Sunday, September 27, 2015

Garden Flowers, Gardening with Native Wildflowers

The garden flowers of the central U.S. are mostly not native.

The garden store was robbed:  it was a violet crime.
sweet violet, Viola odorata
sweet violet, Viola odorata
Many typical garden flowers are from Europe, grown by Europeans for hundreds of years. Examples of these are bachelor buttons (Centaurea cyanus also called cornflower), daffodils (Narcissus many species), and pinks and carnations (Dianthus many species). And violets. Violets are native all across the world, but the cultivated ones are almost all European. That includes pansies (Viola tricolor) johnny-jump-ups (Viola cornuta), the sweet violet (Viola odorata) and others.

carnations, Dianthus caryophyllus
carnations, Dianthus caryophyllus

(I'm going to keep my examples to herbaceous annuals and perennials, not shrubs or trees, and ornamentals not foods, but I can make the same arguments with those groups.)

Other common garden plants were grown across the world and brought to Europe between the 1500s and the 1800s and taken from there to North America (and Canada, Australia, New Zealand...), for example chrysanthemums (Chrysanthemum species) from China, nasturtiums (Tropaeolum majus and relatives) from South America.
nasturtium Tropaeolum sp.
nasturtium Tropaeolum sp.
When Europeans came to the North America, they found lots of plants that they took home to grow in their gardens, for example Canadian columbine (Aquilegia canadensis, the columbines of Europe are blue, not red), evening primroses (Oenothera spp.) and all kinds of cacti (native only in the Americas).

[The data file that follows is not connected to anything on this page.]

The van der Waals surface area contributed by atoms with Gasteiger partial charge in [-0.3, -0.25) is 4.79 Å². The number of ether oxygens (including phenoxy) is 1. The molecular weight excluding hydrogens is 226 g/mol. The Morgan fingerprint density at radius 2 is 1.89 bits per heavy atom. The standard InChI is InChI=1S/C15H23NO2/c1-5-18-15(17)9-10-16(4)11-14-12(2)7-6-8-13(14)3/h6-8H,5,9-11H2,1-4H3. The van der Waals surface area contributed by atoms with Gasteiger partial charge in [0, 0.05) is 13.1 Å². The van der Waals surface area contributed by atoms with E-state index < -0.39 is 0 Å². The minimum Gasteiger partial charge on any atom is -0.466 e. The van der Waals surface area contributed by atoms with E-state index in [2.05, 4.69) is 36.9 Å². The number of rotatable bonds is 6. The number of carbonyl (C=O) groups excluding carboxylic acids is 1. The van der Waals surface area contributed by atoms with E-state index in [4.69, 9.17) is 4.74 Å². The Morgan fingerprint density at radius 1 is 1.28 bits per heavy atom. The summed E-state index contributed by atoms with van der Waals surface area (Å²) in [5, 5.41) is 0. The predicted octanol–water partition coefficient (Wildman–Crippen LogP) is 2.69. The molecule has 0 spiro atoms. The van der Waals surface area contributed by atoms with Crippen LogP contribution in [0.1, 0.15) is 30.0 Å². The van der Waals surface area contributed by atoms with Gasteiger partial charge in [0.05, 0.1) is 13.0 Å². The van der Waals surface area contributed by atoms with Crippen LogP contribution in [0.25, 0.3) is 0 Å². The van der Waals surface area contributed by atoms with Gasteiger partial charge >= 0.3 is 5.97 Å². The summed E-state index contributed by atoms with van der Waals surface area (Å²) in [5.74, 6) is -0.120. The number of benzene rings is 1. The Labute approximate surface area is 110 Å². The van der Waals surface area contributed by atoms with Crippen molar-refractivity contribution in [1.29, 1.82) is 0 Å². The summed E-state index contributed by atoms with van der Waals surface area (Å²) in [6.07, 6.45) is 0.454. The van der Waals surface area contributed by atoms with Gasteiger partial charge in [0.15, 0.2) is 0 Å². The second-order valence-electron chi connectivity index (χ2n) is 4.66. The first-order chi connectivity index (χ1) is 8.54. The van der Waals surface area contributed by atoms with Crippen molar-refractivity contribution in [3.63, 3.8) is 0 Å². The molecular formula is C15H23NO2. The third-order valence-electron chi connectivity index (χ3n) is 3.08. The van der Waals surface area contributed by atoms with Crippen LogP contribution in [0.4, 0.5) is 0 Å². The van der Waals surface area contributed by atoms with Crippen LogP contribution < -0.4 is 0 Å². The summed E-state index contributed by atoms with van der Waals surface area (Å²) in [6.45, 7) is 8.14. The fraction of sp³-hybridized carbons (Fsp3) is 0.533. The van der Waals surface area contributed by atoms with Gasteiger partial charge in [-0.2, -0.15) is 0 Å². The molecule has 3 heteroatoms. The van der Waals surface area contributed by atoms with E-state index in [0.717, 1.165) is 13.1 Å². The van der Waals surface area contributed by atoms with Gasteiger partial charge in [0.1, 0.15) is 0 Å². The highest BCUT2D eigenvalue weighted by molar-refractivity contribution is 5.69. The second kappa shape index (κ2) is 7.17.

green-flowered cactus
green-flowered cactus, Echinocereus viridiflorus
native from South Dakota and Wyoming to New Mexico and Texas
Yet, when I walk through neighborhoods in the central U.S., it is hard to find native wildflowers to point out.

There are many reasons for this, but NOT that there ae no handsome native wildflowers.
blanket flower Gaillardia
blanket flower, Gaillardia, native wildflower 
Anemone patens, pasqueflower
pasqueflower, Anemone patens, native wildflower
You might see blanket flowers and pasqueflowers in cultivation: they are success stories. But why aren't midwestern yards full of native wildflowers?

Partly, the interior of the United States was settled in the late 1800s. So there has been less than 200 years for garden fanciers to grow and distribute the plants. You can't grow plants you can't find to buy.  As a prairie ecologist, there are plants I'd love to grow that I have never seen for sale.


One explanation is time and space: too few years and too few plant people in the region. Lots that could be done hasn't been because there hasn't yet been time and resources.

But just seeing a pretty plant doesn't put it in the garden shop:

Some wildflowers have characteristics that makes them bad garden plants. Perhaps they don't flower every year or only for three days or get too tall and fall over. Or get a leaf fungus and turn musty gray. Multiple attempts to turn them into garden flowers may have failed.